Unlike the sophisticated grooming routines of Asian men, such as those of South Korea, men’s regimes in the West have traditionally lacked complexity, largely hampered by the social barriers surrounding using products which are too similar to their female counterparts. While strides have been made in creating male-oriented regimes, this has largely been under the remit of skincare, haircare, and even beard care with a focus on maintenance rather than “beauty”.

Despite this, the male grooming industry is seeing something of a revolution in the West as the barriers around traditional gender stereotypes are being broken down in more obvious and unconventional ways, particularly in categories which men have traditionally steered clear of i.e. colour cosmetics.

In this respect, millennials represent an ideal cohort by which to capture and introduce to this space. This age group is characterized by their experimental and individualistic nature, seeking to express their own personal brand through their appearance which is evidenced by GlobalData’s consumer research in that 61% of men aged 18-34 globally prefer to be unique and stand out from the crowd. In turn this means that there is a growing rejection of the traditional gender stereotypes both in beauty and the wider gamut of gender specific product offerings in the quest for uniqueness and expression.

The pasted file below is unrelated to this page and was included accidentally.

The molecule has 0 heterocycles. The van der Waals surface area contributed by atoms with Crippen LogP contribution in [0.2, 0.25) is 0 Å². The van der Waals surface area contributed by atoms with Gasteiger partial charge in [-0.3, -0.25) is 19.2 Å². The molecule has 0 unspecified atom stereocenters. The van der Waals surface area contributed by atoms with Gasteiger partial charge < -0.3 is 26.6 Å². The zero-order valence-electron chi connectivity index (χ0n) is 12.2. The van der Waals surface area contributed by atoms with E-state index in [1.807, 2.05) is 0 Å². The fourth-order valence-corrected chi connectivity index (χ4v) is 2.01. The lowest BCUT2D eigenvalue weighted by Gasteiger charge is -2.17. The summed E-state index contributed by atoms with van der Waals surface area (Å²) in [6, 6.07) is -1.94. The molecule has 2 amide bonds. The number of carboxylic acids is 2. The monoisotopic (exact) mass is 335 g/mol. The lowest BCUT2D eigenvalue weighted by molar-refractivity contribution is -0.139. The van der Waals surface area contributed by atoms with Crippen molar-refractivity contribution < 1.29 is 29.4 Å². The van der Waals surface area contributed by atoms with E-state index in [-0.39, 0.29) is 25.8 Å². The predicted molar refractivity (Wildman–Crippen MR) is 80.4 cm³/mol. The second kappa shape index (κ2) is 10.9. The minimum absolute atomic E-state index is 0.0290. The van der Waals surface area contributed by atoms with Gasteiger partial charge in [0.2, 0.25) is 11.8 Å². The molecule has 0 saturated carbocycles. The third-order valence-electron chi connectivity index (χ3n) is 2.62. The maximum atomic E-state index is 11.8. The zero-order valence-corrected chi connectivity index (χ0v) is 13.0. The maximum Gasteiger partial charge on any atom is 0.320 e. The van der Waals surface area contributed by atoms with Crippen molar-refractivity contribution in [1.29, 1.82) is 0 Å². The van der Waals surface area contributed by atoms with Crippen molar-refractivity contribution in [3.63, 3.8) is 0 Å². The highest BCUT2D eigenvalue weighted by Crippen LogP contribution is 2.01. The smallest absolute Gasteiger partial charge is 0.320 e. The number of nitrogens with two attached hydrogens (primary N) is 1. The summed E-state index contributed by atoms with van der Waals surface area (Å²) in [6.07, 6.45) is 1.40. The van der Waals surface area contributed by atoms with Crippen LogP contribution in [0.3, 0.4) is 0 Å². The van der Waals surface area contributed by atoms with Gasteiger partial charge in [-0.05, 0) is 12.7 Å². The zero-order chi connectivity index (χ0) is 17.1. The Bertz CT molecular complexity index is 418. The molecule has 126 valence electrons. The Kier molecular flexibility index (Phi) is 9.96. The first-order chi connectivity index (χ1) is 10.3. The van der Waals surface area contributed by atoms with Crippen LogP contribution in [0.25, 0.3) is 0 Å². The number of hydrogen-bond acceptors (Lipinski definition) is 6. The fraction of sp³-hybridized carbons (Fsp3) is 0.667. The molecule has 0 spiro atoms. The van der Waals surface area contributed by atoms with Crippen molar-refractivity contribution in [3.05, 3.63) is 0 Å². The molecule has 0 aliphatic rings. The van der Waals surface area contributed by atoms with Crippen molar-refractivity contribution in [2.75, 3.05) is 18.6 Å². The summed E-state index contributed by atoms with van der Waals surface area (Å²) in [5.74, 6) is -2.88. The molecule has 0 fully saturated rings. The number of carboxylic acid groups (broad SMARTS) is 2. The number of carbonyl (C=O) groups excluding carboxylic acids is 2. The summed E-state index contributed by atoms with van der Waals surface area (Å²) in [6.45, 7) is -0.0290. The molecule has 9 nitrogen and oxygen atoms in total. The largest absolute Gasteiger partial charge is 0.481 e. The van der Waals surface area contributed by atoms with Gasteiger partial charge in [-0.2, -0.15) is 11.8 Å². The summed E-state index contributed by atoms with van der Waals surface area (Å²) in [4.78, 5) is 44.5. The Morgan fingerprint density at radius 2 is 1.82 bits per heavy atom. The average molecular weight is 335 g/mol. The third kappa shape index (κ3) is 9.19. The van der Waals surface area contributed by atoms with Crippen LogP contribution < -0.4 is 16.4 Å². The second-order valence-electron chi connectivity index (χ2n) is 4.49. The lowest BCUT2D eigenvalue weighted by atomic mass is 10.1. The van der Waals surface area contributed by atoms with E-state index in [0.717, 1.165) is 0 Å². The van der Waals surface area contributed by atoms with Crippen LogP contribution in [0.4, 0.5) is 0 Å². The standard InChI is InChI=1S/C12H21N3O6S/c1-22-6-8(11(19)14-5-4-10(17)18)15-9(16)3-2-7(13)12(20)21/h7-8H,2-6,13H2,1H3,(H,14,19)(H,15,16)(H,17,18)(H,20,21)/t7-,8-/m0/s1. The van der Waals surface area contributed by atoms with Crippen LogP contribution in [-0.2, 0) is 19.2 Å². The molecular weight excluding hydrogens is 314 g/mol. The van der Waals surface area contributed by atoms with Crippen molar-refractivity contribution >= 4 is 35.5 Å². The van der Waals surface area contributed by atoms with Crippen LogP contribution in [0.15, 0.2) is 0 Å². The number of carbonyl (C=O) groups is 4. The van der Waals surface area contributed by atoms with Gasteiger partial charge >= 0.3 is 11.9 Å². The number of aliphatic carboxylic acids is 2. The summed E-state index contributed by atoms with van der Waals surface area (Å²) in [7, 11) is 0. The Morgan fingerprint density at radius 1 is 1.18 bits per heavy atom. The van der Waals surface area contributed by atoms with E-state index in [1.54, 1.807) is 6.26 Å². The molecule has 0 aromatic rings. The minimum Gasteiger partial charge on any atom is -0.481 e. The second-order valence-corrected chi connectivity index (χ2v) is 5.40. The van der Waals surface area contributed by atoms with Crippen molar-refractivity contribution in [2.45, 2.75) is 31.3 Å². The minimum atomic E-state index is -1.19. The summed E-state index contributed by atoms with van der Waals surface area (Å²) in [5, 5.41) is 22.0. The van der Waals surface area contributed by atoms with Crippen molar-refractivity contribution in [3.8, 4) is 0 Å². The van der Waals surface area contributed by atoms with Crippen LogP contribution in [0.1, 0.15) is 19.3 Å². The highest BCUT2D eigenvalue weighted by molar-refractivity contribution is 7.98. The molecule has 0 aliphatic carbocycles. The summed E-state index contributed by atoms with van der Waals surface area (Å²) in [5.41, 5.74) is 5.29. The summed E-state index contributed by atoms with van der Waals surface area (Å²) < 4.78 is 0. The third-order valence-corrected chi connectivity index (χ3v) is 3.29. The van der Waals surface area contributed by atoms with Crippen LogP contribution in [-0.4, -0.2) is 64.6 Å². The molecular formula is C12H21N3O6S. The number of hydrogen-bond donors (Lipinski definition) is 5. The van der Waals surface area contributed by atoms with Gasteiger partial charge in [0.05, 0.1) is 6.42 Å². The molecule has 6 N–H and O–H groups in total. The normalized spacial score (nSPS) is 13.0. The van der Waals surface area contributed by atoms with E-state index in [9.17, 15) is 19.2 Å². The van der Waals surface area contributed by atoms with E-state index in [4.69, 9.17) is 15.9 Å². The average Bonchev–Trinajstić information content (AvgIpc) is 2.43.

Brands are becoming more and more aware of this sentiment however it has largely been confined to smaller, more niche players such as Manglaze (male nail polish). However, the spate of recent campaigns by mainstream beauty players has really emphasized the importance of this trend and the need to engage with it in order to stay relevant and reactive to the needs of these younger consumers. Prominent examples include L’Oreal’s True Match foundation campaign launched last summer featuring British male beauty blogger, Gary Thompson as one of the models and Maybelline’s announcement in January this year that male beauty blogger Manny Gutierrez would represent the brand as their first male spokesperson.

This rejection of traditional gender stereotypes will continue to gain traction particularly for brands who want to take the next step in engaging millennials, particularly younger ones, who have grown up with gender boundaries being significantly more flexible than those of boomers and gen-Xers. This in turn will drive more gender neutral, inclusive, and interchangeable solutions becoming the norm in future.